What is Flash Photography?
There is some times when you are taking a picture that you want to add extra light to your picture; most of you have a flash built into your camera. It sits on top of the camera and the camera will pop it up when it thinks you need it, only if you are using the fully automatic green square.
There are a few problems with this in built flash; It’s very small, and will usually only work for subjects that are about 1 to 3 meters in front of you. You can get a little more range by using a higher number ISO, it will also use less battery power, and be ready to use quicker.
How do I use Flash Photography on my camera?
Most cameras have a button to pop up the flash, and some will have it in a menu. When it is up, the camera will usually do some things that may seem a little odd. Generally the camera will not let you set a shutter speed setting that is faster than 1/180th or 1/250th. The reason for this is very long and very hard to explain, what you need to know, is that outside in daylight the small flash on your camera will do very little.
Because of the pop up flash limitations, external “flash guns” can be bought, which can have up to about 7 times the power, some have the ability to high speed sync which allows you to set a shutter speed which is faster than 1/250th, and turn the flash away from the subject that will allow the flash to do other things.
These external flashes have their own batteries and can recycle to flash again quicker, and they can be taken off the camera and used very differently. Some cameras have the ability to remotely fire the flash using the on board pop up flash or inbuilt wireless, read your manual for more information.
What does Flash Photography do to my pictures?
By using flash it allows you to change the light in your pictures, but it can add seen shadows behind the subject in your pictures. By changing where the flash is you can remove these shadows or use the shadow to give the photo a different look.
In the following examples, I have used the on board pop up flash, and then rotated the camera to show the “portrait shadow” from the flash being to the right. Then I have moved the flash to different spots, using a remote flash trigger. All the images were taken with ETTL flash, which is an acronym for Electronic Thru The Lens, which is an automatic mode of flash which uses a small flash before you take the picture to measure how much flash it needs to use. I will explain where the flash was and how it’s changed the picture, but not how powerful the flash was set, or the pictures settings.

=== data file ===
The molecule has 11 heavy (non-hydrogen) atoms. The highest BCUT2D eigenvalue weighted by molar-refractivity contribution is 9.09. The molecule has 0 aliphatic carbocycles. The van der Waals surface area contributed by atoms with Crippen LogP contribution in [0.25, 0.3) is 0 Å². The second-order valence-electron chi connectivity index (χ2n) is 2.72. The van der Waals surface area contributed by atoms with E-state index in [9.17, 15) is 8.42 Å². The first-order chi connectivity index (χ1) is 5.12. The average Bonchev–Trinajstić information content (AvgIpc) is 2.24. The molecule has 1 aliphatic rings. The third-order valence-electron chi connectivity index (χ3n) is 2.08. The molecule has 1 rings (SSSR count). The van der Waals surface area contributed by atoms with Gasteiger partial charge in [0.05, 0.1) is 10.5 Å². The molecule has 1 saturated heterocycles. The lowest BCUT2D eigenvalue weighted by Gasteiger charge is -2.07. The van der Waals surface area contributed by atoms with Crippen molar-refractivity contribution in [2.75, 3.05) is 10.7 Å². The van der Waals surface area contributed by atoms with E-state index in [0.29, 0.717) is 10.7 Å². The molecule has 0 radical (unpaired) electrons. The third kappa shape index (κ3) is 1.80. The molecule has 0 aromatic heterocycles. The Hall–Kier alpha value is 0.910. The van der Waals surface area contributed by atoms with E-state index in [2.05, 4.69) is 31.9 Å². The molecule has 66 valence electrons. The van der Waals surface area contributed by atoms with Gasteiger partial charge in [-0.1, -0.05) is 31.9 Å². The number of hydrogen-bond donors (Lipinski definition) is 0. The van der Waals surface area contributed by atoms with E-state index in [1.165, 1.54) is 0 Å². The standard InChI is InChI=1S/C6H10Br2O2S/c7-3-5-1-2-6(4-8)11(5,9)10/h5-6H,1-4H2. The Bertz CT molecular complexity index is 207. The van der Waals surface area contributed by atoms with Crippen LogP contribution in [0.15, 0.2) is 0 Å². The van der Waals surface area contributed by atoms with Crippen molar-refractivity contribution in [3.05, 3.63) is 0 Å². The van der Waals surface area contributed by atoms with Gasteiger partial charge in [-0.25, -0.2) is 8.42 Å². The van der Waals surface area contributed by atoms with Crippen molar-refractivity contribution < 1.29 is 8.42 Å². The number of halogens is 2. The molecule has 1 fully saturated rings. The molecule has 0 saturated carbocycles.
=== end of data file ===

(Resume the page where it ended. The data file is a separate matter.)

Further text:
By using the pop up flash on top of the camera you can see the flash shadow behind the subject, the trouble is that a portrait is usually shot in that way, with the camera rotated 90° which will move the shadow.
When the camera is rotated 90°, the flash is now to the left of the subject and casts a shadow on their right, the shadow is also very distinct and very harsh.
The remaining shots are taken with the external flash, and positioned in different places and using different techniques to get different effects. In this one the flash is above the subject and to the cameras right, the shadow on the wall is strong, and it has also cast a shadow of the subjects left arm on the subjects left leg.
By lowering the flash and moving more in front of the subject you can now see the shadow has been cast upwards and away from the subject, I have also minimised the shadow of the subjects left arm on the subjects leg.
This time I have moved the flash so that it is almost right beside the subject, this is casting a shadow across his chest of his arm, and giving his nose a little shadow as well. It has removed the shadows behind the subject completely.
This shows how moving the flash to the wrong place can cast shadows in the wrong places and can cast shadows over the subjects face.
I have used a diffuser, in this case a piece of A4 white paper in front of the flash to soften the light, you can just see the subjects shadow behind them, by putting the flash up high it has also lit up the subjects face nice and evenly.
Still using the diffuser and putting the flash in front of the subject, you can see that the subject is evenly lit and the shadow is soft from the diffuser.
These last two images I have turned the flash away from the subject and bounced the flash off the ceiling, as you can see it is a little dark, as the ceiling in this room is high, compared to the subjects height, you can adjust this by telling the camera to use more flash. Look in your manual about “flash compensation”
In this last picture I have bounced the flash off a wall next to the subject, in this case it was a white piece of paper, but it could have been a wall or a large white bed sheet. I placed the flash still quite high, there is now no shadows behind the subject and there is nice soft light across the face giving the subject cute cheeks.
If you have a pop up flash, use a small piece of paper to diffuse the flash, note this will reduce the flash range increase your ISO if you need to, tracing paper will also work, or a small piece of a plastic milk carton. If you have an external flash, try to direct the flash onto a wall or the ceiling next to the subject, this is called bounce flash, the light that bounces onto the subject from the wall will be nice and soft and very even.